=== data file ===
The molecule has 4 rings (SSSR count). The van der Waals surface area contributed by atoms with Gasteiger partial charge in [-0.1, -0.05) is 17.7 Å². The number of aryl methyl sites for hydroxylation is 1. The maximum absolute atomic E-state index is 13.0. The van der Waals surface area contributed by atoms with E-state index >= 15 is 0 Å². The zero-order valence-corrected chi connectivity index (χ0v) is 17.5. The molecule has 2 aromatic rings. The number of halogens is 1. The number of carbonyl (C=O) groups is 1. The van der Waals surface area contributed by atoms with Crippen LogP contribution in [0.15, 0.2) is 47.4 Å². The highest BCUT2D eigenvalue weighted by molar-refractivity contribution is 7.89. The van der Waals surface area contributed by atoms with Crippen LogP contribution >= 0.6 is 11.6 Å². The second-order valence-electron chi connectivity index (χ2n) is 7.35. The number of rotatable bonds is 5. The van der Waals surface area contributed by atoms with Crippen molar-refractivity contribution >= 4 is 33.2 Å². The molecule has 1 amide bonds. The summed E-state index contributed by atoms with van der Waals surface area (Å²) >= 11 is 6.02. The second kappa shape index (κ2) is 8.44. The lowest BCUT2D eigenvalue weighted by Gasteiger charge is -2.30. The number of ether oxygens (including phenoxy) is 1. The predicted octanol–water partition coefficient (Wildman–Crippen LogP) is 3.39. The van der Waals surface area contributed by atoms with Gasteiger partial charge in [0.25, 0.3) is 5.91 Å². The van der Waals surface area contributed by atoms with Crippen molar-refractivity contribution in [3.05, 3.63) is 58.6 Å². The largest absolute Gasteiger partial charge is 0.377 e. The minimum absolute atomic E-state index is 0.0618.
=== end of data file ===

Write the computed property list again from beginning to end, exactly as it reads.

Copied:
The molecule has 4 rings (SSSR count). The van der Waals surface area contributed by atoms with Gasteiger partial charge in [-0.1, -0.05) is 17.7 Å². The number of aryl methyl sites for hydroxylation is 1. The maximum absolute atomic E-state index is 13.0. The van der Waals surface area contributed by atoms with E-state index >= 15 is 0 Å². The zero-order valence-corrected chi connectivity index (χ0v) is 17.5. The molecule has 2 aromatic rings. The number of halogens is 1. The number of carbonyl (C=O) groups is 1. The van der Waals surface area contributed by atoms with Crippen LogP contribution in [0.15, 0.2) is 47.4 Å². The highest BCUT2D eigenvalue weighted by molar-refractivity contribution is 7.89. The van der Waals surface area contributed by atoms with Crippen LogP contribution >= 0.6 is 11.6 Å². The second-order valence-electron chi connectivity index (χ2n) is 7.35. The number of rotatable bonds is 5. The van der Waals surface area contributed by atoms with Crippen molar-refractivity contribution >= 4 is 33.2 Å². The molecule has 1 amide bonds. The summed E-state index contributed by atoms with van der Waals surface area (Å²) >= 11 is 6.02. The second kappa shape index (κ2) is 8.44. The lowest BCUT2D eigenvalue weighted by Gasteiger charge is -2.30. The number of ether oxygens (including phenoxy) is 1. The predicted octanol–water partition coefficient (Wildman–Crippen LogP) is 3.39. The van der Waals surface area contributed by atoms with Gasteiger partial charge in [0.25, 0.3) is 5.91 Å². The van der Waals surface area contributed by atoms with Crippen molar-refractivity contribution in [3.05, 3.63) is 58.6 Å². The largest absolute Gasteiger partial charge is 0.377 e. The minimum absolute atomic E-state index is 0.0618.